Govt to begin work on 6 small dams next year - Pakistan Today

Govt to begin work on 6 small dams next year

After failing to get $2.1 billion in financing from the Friends of Democratic Pakistan for 12 small dams during the current fiscal year, the government has decided to begin work on 6 dams in the first phase next fiscal year. Water and Power Minister Syed Naveed Qamar and Finance Minister Dr Hafeez Shaikh chaired a joint meeting to review construction of the 12 proposed small dams on Wednesday.
An official source said that the meeting was told that only Exim Bank of China had signed a memorandum of understanding with the government to provide $700 million in assistance for the dams. No other friendly country had made any commitments. However, the finance minister said that the government would be providing maximum possible funds, which he hinted could go up to Rs 20 billion for the water sector, in the annual development plan of 2011-12.
Water and Power Development Authority (WAPDA) Chairman Shakeel Durrani said the dams would be built in two phases and would enhance the storage capacity by 4 million acre feet (MAF) of flood water. In the first phase, Winder and Naulong dams would be built in Balochistan, Kurram Tangi dam in Khyber Pakhtunkhwa, Darwat and Nai Gaj dams in Sindh and Ghabir dam would be built in Punjab, he added.
Under the plan, the government intends to build 5 dams in Balochistan, including Winder dam at the cost of $148 million, Naulong dam at the cost of $377 million and having the capacity to produce 4.4 megawatts (MW) of power, Hingol dam at the cost of $311 million having potential of 3.5MW, Garuk dam for $21 million and Pelar dam at the cost of $20 million.
In Khyber Pakhtunkhwa, plans are to build Bara dam at the cost of $167 million and having the capacity to produce 5.8MW, Tank Zam dam at $234 million having the capacity to produce 25.5MW, and Daraban Zam dam at $69 million. In Sindh, Nai Gaj dam would be built at the cost of $332 million and having 4.2MW of potential, as well as Darawat dam for $213 million. The Ghabir dam to be built in Punjab would cost $121 million and Papin dam would cost $101 million.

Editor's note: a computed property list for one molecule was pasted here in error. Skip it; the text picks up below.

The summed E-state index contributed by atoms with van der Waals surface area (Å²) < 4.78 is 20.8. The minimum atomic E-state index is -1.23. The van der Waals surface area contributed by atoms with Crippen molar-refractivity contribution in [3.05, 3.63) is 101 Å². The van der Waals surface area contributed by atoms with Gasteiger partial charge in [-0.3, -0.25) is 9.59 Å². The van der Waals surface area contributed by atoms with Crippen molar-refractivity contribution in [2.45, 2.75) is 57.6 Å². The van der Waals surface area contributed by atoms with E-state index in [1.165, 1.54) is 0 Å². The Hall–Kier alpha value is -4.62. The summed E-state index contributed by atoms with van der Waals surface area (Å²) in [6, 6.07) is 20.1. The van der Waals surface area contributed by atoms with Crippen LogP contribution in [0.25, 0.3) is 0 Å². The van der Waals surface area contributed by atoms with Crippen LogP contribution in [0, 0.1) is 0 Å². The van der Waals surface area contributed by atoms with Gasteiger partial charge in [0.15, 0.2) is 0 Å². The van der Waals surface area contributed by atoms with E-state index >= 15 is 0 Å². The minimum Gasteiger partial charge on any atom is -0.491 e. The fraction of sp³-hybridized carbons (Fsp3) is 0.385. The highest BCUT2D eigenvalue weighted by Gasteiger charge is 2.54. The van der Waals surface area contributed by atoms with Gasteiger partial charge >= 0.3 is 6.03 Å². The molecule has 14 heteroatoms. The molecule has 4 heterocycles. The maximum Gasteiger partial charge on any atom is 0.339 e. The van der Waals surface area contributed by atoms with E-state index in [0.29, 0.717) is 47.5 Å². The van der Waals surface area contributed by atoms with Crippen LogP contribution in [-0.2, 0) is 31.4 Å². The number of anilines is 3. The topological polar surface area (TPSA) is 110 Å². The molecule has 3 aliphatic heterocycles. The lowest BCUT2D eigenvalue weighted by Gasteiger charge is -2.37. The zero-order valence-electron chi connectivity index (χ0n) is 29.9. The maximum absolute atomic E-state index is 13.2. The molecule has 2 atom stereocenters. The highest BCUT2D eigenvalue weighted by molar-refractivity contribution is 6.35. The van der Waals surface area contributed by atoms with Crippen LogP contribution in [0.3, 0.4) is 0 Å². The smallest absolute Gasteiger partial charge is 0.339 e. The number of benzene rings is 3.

Pakistan is fast heading towards acute water shortage because of decline in per capita water availability with increase in population. WAPDA estimates say the per capita surface water availability was 5,260 cubic metres in 1951, when the population of the country was 34 million, which reduced to 1,038 cubic metres in 2010 when the estimated population was 172 million.
A country is said to be short of water when it has 1,000 cubic metres or less. In the year 2012, Pakistan will reach the stage of acute water shortage. For a population of nearly 172 million people, the existing water storage capacity of 15MAF, which is 13 percent of the annual flow, needs to be tripled in the years ahead so that the remaining 20 million acres of cultivable land can be brought under the plough.
To address this problem, the government plans to develop 20 MAF of water storage. A statement issued after the meeting said Qamar asked WAPDA to speed up its work, while the government would help arrange finances to complete the dams on time.



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One Comment;

  1. Haidar Ali said:

    Govt of Pakistan have to built alot of small dams in each provence,there is alot of offertunities in KPK and Northern aereas.if they build dams in ninties now there will be no problems of electricity and water

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